India’s Web3.0 Policy Will Make or Break It

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When the world has been in the starting stages of a technological revolution, India has always been in the wings. With the rise of the internet and social media (Web2.0), late adoption, conservative policy and lack of creation capability led to India’s great brain drain. While the West reaped the massive economic benefits of the Internet, India was losing its engineers and thinkers to established tech giants in the USA and other countries. Web3.0 is an opportunity to change.

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India is uniquely well poised to reap the benefits of this shake-up. However, policymakers continue to clash with developers, creators, and users of Web3.0 products — especially cryptocurrency. Time will tell whether India is able to ride the Web3.0 wave, or if it will be sidelined again. Web3.0, with its meteoric global market growth, isn’t waiting for anyone. 

What Is Web3.0?

Web3.0 is all about the user being in control, decentralised ownership and the internet as an experience. Three main technologies make up this industry — blockchain, tokenisation, and virtual spaces. From them arise the products that everyone has been hearing about — cryptocurrency, the metaverse, NFTs etc. 

A graphic comparing web1.0, web2.0, and web3.0

The potential for the underlying technology and products for both business and culture is incredible. Big Tech giants will be replaced with decentralised organisations where every member owns a part of the platform via tokenisation and has the power to shape it. The blockchain system allows people to build apps and platforms that run directly with the user’s support, instead of the previous model, where companies farmed and sold user data to profit. It also allows secure, anonymous transactions via cryptocurrencies. 

The Web3.0 market was valued in 2021 at USD 3.1 Billion and is projected to grow more than twice tenfold by 2028 — USD 81.5 Billion. Web3.0 has become very popular with the giants of the technological and financial world. Zuckerberg’s Facebook has already rebranded to ‘Meta’ and declared it will be shifting its focus to Web3.0. Amazon, Google, and Microsoft are also beginning to develop for the Web3.0 market. Financially, in 2021 alone, VCs globally funnelled over USD 30 Billion into Web3.0 projects. The total market cap for cryptocurrency alone crossed USD 3 Trillion. All signs point towards a powerful and rapidly growing industry.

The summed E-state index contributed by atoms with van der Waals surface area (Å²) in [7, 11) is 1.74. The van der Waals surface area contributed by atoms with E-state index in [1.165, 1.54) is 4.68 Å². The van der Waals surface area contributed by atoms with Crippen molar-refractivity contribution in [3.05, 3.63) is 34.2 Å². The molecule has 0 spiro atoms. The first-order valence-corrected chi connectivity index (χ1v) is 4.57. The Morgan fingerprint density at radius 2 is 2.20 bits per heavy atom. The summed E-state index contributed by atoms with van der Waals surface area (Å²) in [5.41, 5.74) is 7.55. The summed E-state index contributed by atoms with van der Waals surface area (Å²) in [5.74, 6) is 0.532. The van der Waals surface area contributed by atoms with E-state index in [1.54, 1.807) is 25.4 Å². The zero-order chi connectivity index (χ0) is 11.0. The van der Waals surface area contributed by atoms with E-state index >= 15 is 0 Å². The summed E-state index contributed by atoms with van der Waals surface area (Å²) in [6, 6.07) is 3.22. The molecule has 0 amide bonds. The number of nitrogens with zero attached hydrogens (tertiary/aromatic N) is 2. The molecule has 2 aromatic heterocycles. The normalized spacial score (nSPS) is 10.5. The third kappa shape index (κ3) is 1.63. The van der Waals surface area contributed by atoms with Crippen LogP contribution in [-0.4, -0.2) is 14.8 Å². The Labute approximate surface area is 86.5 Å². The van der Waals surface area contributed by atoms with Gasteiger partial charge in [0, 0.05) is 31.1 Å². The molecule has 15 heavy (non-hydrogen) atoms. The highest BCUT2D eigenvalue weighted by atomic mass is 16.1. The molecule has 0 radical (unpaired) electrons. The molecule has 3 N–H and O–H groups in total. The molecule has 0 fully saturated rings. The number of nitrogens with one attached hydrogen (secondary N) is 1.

India And Web3.0

Web3.0 projects are largely defined by their software, and currently have a high demand for software engineers and code developers to meet the investment and market demand. India is uniquely poised to meet this demand, being one of the countries with the most specialised software developers. Additionally, over 80% of India’s developers are under 30 — the global average — ensuring quick adoption and specialisation. 

Unlike during the Web2.0 wave though, India has more to offer than just its developers. Some of the world’s most prominent Web3.0 startups, with millions raised in funding, were founded in India. Sumit Gupta, the CEO of one such startup — CoinDCX (valued at USD 2 Billion) — said India had the potential to become “the next Silicon Valley for Web3.0”. Investors are sold too, with VC firms like Sequoia India investing millions in multiple Indian Web3.0 projects. 

Although it’s evident that India has both the technical capacity, entrepreneurship and investment to lead the Web3.0 revolution, this won’t be the case forever. Four cities in the USA are in the top 10 cities in the world for Web3.0 creators. Countries like the USA, Dubai, and those in the EU are making their own plays in the Web3.0 market too. If India’s Web3.0 and cryptocurrency policy is hostile to the space, it risks losing investment money, and most importantly, talent, to these countries. This could be the next big brain drain. 

Unfortunately, there are already high-profile examples of such losses. Polygon is currently one of the biggest Web3.0 companies in the world. After its last round of funding, which included Indian VCs, it is now valued at USD 20 Billion. And it originated in India. However, the company was then registered in the British Virgin Islands due to their low tax rates. This is the first of a rising number of examples — and a rising amount of revenue and employment lost for India. Who comes out on top in such a quickly growing and changing industry depends heavily on the first mover advantage.